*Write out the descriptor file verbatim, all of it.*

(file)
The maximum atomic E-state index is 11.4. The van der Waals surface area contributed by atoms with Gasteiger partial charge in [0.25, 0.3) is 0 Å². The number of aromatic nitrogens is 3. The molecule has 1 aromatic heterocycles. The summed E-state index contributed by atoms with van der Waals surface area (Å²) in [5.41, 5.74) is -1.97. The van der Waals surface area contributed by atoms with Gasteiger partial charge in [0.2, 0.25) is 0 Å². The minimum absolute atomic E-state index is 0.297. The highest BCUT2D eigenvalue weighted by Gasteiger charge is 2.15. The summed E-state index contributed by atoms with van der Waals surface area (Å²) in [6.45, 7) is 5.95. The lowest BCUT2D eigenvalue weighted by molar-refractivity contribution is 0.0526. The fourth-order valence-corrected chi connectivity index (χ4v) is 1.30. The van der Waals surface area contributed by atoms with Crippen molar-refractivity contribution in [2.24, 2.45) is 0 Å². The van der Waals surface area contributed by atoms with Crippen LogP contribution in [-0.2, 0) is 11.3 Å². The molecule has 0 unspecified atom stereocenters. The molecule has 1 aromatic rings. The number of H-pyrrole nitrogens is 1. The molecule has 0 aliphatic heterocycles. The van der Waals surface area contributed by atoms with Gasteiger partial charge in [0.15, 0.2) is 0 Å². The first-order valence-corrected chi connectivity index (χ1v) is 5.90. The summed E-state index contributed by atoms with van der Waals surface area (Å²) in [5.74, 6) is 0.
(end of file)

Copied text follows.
The maximum atomic E-state index is 11.4. The van der Waals surface area contributed by atoms with Gasteiger partial charge in [0.25, 0.3) is 0 Å². The number of aromatic nitrogens is 3. The molecule has 1 aromatic heterocycles. The summed E-state index contributed by atoms with van der Waals surface area (Å²) in [5.41, 5.74) is -1.97. The van der Waals surface area contributed by atoms with Gasteiger partial charge in [0.2, 0.25) is 0 Å². The minimum absolute atomic E-state index is 0.297. The highest BCUT2D eigenvalue weighted by Gasteiger charge is 2.15. The summed E-state index contributed by atoms with van der Waals surface area (Å²) in [6.45, 7) is 5.95. The lowest BCUT2D eigenvalue weighted by molar-refractivity contribution is 0.0526. The fourth-order valence-corrected chi connectivity index (χ4v) is 1.30. The van der Waals surface area contributed by atoms with Crippen molar-refractivity contribution in [2.24, 2.45) is 0 Å². The van der Waals surface area contributed by atoms with Crippen LogP contribution in [-0.2, 0) is 11.3 Å². The molecule has 0 unspecified atom stereocenters. The molecule has 1 aromatic rings. The number of H-pyrrole nitrogens is 1. The molecule has 0 aliphatic heterocycles. The van der Waals surface area contributed by atoms with Gasteiger partial charge in [0.15, 0.2) is 0 Å². The first-order valence-corrected chi connectivity index (χ1v) is 5.90. The summed E-state index contributed by atoms with van der Waals surface area (Å²) in [5.74, 6) is 0.